Steve Lindaas Ph.D.

Information concerning Letter of Recommendation requests

Who should you ask?

A letter of recommendation serves to help confirm the case you are making in your application. It is important that your letter writer knows something about you, your research, activities, academics etc. A better letter results if the letter writer has interacted with you directly. Being able to comment on any of these aspects of your life through direct observation is more important than the title, awards or number of letters after the letter writer's name.

Most applications ask if you want to waive your rights to see letters of recommendation and other material that is gathered as part of your application. By waiving your rights to see your letters etc. you are making these letters confidential. A confidential letter carries more weight to whoever is evaluating your application. It implies that the letter writer has the freedom to be candid. If you are worried about what some one might say about you, then you need to have a candid conversation with that person. You might want to consider whether you should request a letter of recommendation from that person.

Requirements if I am to write a letter for you.

If I have agreed to write a recommendation for you, please provide me the following infomation for each request:

  1. Program name, contact information and deadline for the letter request.
  2. Any necessary forms - make sure to complete your information, check the waiver statement and sign the form
  3. A copy of your personal statement (if applicable) from your application. A draft copy is fine.
  4. A copy of your resume (or curriculum vitae) and an unofficial copy of your transcript

Furthermore, at least two weeks before the first letter is due, send me your answers to as many of the following questions as you can (the more details the better):

  • What is your name, year, and major(s)?
  • For what are you applying? (REU, internship, job, scholarship, graduate school, etc.) Be as specific as possible.
  • List the programs to which you are applying, together with addresses, names and titles of people I should send to, and due dates.
  • How long have I known you, and what is my relationship(s) to you? (instructor, advisor, etc.) Have you been a Learning Assitant for me? If so, for what class(es) and when?
  • For what class(es) have I taught you and how did you distinguish yourself in these class(es)?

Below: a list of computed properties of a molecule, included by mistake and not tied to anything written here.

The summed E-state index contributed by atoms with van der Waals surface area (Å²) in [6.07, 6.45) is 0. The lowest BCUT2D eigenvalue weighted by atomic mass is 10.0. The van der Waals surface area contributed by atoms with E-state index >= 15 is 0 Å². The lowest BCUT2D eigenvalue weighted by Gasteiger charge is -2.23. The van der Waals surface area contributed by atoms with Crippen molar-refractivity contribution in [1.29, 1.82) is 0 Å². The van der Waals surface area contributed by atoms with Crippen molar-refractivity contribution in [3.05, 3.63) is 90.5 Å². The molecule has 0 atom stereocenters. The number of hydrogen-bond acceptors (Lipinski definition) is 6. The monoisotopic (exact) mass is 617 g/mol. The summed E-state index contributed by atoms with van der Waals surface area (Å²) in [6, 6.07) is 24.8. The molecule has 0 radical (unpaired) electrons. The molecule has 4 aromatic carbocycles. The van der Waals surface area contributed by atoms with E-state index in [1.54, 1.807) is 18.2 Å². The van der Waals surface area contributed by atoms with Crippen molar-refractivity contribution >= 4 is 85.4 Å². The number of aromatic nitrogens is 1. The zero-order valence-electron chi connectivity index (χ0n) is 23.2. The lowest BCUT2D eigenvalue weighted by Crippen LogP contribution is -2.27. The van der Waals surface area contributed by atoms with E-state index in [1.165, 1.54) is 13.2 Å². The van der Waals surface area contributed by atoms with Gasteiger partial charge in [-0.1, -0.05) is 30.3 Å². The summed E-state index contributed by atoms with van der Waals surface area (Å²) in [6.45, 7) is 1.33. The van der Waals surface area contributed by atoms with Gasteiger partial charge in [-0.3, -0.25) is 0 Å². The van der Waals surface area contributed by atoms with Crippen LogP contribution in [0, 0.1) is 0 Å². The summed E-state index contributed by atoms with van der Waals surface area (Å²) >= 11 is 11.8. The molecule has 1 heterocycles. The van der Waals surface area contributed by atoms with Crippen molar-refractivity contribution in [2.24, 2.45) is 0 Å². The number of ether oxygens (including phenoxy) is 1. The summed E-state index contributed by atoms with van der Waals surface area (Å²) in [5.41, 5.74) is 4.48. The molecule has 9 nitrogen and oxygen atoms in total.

• How would you describe yourself?
  • What are some of your academic accomplishments? (including research, REUs etc.)
  • What are some of your nonacademic accomplishments? (organizations, atheletics, arts etc.)
  • What makes me particularly qualified to write a letter for you? In other words, what am I uniquely able to say about you that can strengthen your application?
  • What makes you particularly qualified for this position/honor/award?
  • What are your long term goals and will this position/honor/award help? If so, how?
  • Additional comments such as hobbies, interesting jobs, etc.

Please feel free to send me reminders as deadlines approach. You can also stop by and chat about other ways you can make the letter writing process go as smoothly as possible for you and all your letter writers.

Good luck!

My Information:

Title Professor and Chair
Department of Physics and Astronomy
Phone (218) 477-4268
FAX (218) 477-2290
US Mail Minnesota State University Moorhead
Department of Physics and Astronomy
1104 7th Avenue South
Moorhead, MN 56563 USA
E mail

Adapted from Dr Martha Wallace, Bjork Distinguished Professor, St. Olaf College with acknowledgement to Michael Orrison, Harvey Mudd College


Sending requests and information via e-mail is absolutely fine but don't forget that talking to someone in-person is still the best way to communicate.


In general...

It is better to show long-term, strong, sustained involvmeent in a few (or even one) organization rather than peripherial involvement with many organizations.

A CV that shows strong involvement in a couple of organizations along with solid academics is better than a CV that only demonstrates academic excellence.